Interview with Graeme Moore — VP of Marketing, Polymath Network
We continue to publish a series of interviews with team members of projects which seem the most promising today. This week we talk with Graeme Moore — VP of Marketing, Polymath Network.
After posting our detailed report on Polymath project, we have decided to take an interview with the project representative — VP of Marketing — Graeme Moore. This interview brought us to make some changes to the initial report, get to know more on legal part of the company and just have more clear idea of the Polymath Network.
What stage are you with testnet and mainnet?
We released mainnet in January of this year (although it was a very basic version). Our updated release of mainnet is out now. Idea: Really good one, but not original. We are the first to ever have this idea. Link to our dApp can be found here: tokenstudio.polymath.network
Thank you for your reply! Just wanted to double check, if mainnet was in January how can you comment on this response?
Good research! Well, what was launched in january was very, very basic. When people are asking for mainnet, what I assume they are asking is when is your dApp available to be used. And our dApp is now live on Ethereum mainnet.
Also, you have announced 5 STOs in the upcoming 3 months, are they going to be legal compliant (when buying these tokens will the buyers legally own a part of the company)? If so, are there going to be any additional documents proving ownership? Or smart contracts would include all the legal issues and owning a token will be enough t0 proof ownership?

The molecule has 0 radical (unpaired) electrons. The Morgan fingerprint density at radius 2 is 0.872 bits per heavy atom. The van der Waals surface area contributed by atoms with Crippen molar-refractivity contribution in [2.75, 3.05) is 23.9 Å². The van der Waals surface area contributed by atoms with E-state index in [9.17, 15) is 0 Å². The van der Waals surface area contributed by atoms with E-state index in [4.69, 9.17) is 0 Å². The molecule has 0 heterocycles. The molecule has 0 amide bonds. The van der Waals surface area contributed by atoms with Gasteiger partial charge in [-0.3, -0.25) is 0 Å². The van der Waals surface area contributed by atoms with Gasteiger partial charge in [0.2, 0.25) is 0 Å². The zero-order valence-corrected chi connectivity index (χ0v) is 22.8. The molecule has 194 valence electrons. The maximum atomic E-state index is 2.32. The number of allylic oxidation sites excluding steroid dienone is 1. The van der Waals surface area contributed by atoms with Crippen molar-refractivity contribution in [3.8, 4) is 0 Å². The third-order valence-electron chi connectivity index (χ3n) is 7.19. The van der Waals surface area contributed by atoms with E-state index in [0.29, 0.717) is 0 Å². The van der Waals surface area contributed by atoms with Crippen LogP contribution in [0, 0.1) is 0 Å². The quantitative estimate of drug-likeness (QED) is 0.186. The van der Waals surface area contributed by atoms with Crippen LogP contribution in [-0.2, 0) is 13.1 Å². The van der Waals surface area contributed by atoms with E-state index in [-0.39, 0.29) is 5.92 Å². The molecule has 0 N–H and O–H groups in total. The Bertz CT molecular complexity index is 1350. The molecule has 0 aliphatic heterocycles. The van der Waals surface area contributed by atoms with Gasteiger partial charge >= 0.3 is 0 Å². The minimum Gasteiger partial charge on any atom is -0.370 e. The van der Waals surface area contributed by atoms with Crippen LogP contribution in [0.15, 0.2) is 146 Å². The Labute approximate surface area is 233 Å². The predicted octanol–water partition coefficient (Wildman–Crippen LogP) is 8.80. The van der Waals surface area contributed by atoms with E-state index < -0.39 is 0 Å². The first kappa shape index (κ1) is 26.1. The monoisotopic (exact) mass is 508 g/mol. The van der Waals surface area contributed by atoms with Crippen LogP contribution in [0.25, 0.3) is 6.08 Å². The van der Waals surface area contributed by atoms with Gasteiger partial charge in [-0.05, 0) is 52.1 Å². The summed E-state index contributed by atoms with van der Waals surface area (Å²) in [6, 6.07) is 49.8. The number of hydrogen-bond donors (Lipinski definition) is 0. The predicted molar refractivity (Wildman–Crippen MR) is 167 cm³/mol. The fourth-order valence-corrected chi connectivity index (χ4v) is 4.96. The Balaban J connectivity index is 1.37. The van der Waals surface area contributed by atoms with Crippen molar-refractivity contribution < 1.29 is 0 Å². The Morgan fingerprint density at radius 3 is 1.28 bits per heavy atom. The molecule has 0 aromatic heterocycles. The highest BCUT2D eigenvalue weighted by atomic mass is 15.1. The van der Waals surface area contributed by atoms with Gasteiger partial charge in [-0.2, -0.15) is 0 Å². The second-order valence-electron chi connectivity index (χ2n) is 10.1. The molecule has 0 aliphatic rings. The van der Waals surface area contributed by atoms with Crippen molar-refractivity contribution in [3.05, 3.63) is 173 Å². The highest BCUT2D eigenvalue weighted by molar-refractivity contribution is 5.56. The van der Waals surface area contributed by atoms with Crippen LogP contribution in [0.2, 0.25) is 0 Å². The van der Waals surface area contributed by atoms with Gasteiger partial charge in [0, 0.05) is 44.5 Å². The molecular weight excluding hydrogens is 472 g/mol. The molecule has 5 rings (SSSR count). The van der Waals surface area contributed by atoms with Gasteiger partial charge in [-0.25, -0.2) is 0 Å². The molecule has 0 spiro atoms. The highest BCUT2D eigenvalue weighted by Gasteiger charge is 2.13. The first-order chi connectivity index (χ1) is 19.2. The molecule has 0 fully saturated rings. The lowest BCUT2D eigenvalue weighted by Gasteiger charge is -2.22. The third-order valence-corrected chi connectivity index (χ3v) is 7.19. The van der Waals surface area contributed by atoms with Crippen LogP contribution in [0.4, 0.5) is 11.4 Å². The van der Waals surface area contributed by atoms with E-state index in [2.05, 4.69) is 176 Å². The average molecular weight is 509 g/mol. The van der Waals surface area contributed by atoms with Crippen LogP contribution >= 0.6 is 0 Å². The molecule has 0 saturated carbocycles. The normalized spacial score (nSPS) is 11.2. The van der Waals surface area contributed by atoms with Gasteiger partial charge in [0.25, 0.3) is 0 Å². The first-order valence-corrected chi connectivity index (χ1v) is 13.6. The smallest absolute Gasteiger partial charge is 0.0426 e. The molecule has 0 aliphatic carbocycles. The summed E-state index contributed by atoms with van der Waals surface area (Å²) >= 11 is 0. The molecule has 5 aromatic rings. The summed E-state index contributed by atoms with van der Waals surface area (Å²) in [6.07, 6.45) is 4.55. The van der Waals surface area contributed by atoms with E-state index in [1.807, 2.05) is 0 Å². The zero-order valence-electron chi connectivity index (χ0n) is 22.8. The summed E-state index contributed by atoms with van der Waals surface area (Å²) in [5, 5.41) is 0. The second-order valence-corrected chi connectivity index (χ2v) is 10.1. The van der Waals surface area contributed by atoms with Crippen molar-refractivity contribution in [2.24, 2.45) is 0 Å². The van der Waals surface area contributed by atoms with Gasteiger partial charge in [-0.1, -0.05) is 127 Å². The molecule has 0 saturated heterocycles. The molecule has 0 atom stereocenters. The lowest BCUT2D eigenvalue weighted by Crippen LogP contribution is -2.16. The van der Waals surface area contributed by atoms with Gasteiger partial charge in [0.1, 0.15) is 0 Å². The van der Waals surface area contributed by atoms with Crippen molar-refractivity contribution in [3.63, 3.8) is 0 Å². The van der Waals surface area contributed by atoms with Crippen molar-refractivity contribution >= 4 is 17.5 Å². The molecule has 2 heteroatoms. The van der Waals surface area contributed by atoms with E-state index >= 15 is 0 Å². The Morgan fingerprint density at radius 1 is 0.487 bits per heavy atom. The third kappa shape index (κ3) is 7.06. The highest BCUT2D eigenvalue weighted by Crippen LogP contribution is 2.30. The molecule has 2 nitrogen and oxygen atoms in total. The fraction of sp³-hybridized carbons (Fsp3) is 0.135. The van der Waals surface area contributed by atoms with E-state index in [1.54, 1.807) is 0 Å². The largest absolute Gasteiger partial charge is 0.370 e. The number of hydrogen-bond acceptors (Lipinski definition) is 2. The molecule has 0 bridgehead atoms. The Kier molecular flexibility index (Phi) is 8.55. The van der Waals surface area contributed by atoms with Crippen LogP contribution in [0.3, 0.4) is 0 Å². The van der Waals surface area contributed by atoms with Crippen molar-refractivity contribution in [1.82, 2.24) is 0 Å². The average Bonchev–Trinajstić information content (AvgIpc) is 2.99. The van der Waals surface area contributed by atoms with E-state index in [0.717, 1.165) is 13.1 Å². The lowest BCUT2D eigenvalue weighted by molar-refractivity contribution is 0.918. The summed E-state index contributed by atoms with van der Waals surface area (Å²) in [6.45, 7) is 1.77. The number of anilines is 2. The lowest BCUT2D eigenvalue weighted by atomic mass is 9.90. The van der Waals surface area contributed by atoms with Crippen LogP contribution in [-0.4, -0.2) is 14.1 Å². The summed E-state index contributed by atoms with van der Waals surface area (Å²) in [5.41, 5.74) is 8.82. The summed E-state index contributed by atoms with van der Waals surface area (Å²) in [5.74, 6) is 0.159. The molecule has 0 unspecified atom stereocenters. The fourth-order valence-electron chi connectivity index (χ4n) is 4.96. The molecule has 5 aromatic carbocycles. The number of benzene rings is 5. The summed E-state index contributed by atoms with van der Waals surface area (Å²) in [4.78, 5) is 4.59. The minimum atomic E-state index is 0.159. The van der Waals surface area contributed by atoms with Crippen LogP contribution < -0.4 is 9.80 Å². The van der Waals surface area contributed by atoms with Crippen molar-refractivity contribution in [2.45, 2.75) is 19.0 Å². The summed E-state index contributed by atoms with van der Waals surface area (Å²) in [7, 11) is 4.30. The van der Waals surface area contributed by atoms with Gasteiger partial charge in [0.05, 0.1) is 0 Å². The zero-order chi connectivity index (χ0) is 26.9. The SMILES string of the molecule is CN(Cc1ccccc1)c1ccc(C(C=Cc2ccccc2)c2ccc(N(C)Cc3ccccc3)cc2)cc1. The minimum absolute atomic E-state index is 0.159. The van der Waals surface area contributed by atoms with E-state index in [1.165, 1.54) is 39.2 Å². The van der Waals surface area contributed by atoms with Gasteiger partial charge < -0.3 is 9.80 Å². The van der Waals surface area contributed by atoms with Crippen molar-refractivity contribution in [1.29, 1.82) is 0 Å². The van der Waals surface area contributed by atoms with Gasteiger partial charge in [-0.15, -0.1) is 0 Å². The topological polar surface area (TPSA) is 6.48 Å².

The STOs will be legally compliant. The companies are issuing actual financial securities, represented as tokens.
There will be additional documents proving ownership. All of the same filings and regulatory documents that a company would need when issuing a security will be used here.
How will voting governance be processed by tokenized companies? How will investors participate in it? Will they form board of directors?
Voting can be done however the company sees fit. We do not yet have the technology to allow this to happen on chain, but it is something we are looking to build into the Security Token Standard.
Do you already have audit companies on board?
In terms of code, yes. All of our code, along with the STO contract that issuers can use, is audited. In terms of auditors that would audit financial statements, that is something an issuing company takes care of themselves. We are not involved in that process.
Do you have a ready pool of KYC providers? Which countries are covered? What is the first target market?
Yes. We have partnerships with Identity Mind, SelfKey, and Katipult. I am not 100% sure on the countries that these providers cover, but I can guarantee they cover North America. We are actively looking to create partnerships with all reputable KYC providers to give companies using the Polymath platform the best options available.
How will STO tokens be limited in transactions between 3rd parties? Will they be able to trade them OTC?
ST-20 tokens have built-in transfer restrictions. Only people who have been KYC verified and authorized to hold tokens can hold tokens. They can be traded OTC because the transfer restrictions are built in at the protocol level.